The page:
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My Son, A Bully?


Shocked to get a letter from the teacher about your son's behavior? How could your angel be a bully? Could he be lacking a sense of empowerment? Homemaker Joanne was surprised when her husband called one day with alarming news: Their son, Jacky, had been taking money from other kids in school. He'd go to their schoolbags, empty their wallets, pocket the money and hide it in his desk at home.

Finally, one of his "victims" spilled the beans to his parents after they questioned why he was walloping double the usual amount of dinner. Jacky's teacher was informed and the boy confessed to taking money from three boys. Says Joanne, 36: "We never expected him to do something like this because we give him $2 every day." Even Jackys teacher agrees that the boy doesn't look at all like a bully. "He looks like a decent kid."

Apparently, Joanne had told his "victims" he didn't have enough pocket money and if they didn't give him money, he would beat them. When asked by his mum, he said the kids didn't want to be his friend, so "he decided to punish them". The money was spent on new stationery. She confiscated the money he hid and returned what he'd taken from the kids.

Joanne believes Jacky has been finding it hard to settle in since the family had moved to USA early this year. "He found it hard to make friends and felt left out in school. The school environment is also very different." Says Jacky's teacher: "We take a serious view of bullying... When I knew he found it hard to adjust being in a new school, I made more effort to encourage him in class." The school followed up with calls to the parents of the other boys to ensure the incidents had stopped.

Jane, a discipline mistress, says: "Some parents are shocked that their child can be a bully. But children may behave differently at home and in school. "Often, bullies have a lot of anger in them. They may feel they've been unjustly treated. Parents must try and find out why their child's acting this way. "It may be a cry for help."

Why Children Bully

Jane, a discipline mistress in a primary school, says it's important to establish why the child is bullying. "If you simply ask him to stop, he may start his behavior again in future or outside school. But if you find out the root cause of his behavior, you can solve the problem. A young bully commits minor offences like stealing but if he may turn into a teenage gangster later on."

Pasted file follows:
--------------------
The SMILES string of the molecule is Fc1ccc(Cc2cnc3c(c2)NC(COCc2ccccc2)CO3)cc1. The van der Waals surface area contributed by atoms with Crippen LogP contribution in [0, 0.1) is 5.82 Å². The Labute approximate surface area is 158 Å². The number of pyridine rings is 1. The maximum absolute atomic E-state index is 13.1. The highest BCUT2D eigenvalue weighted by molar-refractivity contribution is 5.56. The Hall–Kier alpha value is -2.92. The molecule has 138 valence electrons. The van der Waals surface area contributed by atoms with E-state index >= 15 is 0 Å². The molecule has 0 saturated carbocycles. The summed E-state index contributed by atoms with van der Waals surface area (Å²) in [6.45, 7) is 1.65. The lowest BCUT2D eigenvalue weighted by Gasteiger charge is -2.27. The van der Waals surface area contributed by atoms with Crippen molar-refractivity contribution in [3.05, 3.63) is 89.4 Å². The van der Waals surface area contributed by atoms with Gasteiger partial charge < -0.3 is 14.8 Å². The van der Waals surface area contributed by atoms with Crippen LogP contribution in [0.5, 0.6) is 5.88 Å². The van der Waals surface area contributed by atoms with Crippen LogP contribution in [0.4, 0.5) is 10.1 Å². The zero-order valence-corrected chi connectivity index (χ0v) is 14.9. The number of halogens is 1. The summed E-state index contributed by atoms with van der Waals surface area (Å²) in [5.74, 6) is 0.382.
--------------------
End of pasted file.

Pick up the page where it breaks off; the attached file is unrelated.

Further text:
Child bullies often have psychological problems, says Jane. They may be facing problems at home. "Their parents may be picking on then at home and making them feel small. So in order to feel like someone, they terrorise other kids. Or their parents might be quarrelling at home or the father is bearing up the mother. The child can't vent out his emotions at home out of fear so he does it outside," she says. Boys may bull, by taunting, name-calling and hitting, but girls tend to spread nasty rumors about someone they dislike.

How Your Child Can Face The School Bully

  • Define bullying for your child - eg it may include snatching items, taking belongings without permission, threatening, extortion, hitting, or verbal abuse. A bully might convince another child that giving up his lunch money is a kind act. If the victim is unsure, he will be an easy target.
  • Ask the teacher about the school's anti-bullying action plan, ie what the school does if a child is bullied.
  • Role-play with your child. Let him practise what to do and say when approached by a bully. Jane suggests: "The child should show that he's not frightened. If he tells the bully he's going to report to the teacher, the bully knows that some action will be taken against him. Of course pupils must be told that teachers will support them when they report an incident."
  • Walk tall and confidently. Self-confident children are less likely to become targets of bullies. Says general practitioner Dr Dennis Chua, whose children learn martial arts: "Just knowing they can protect themselves gives them confidence."
  • Encourage your child to share what happens at school and take time to catch up with your child every day. You can pick up clues if something's bothering him even if he doesn't tell you the whole story.
  • Suggest that your child keeps a journal.
  • Encourage him to make friends. It's easier for bullies to pick on those who are often alone. If you organise play dates, small parties or outings for your child and her friends, she'll expand her social circle and you'll meet mothers to network with.
  • Encourage your child to stay in a group as much as possible if there are bullies in school.
 

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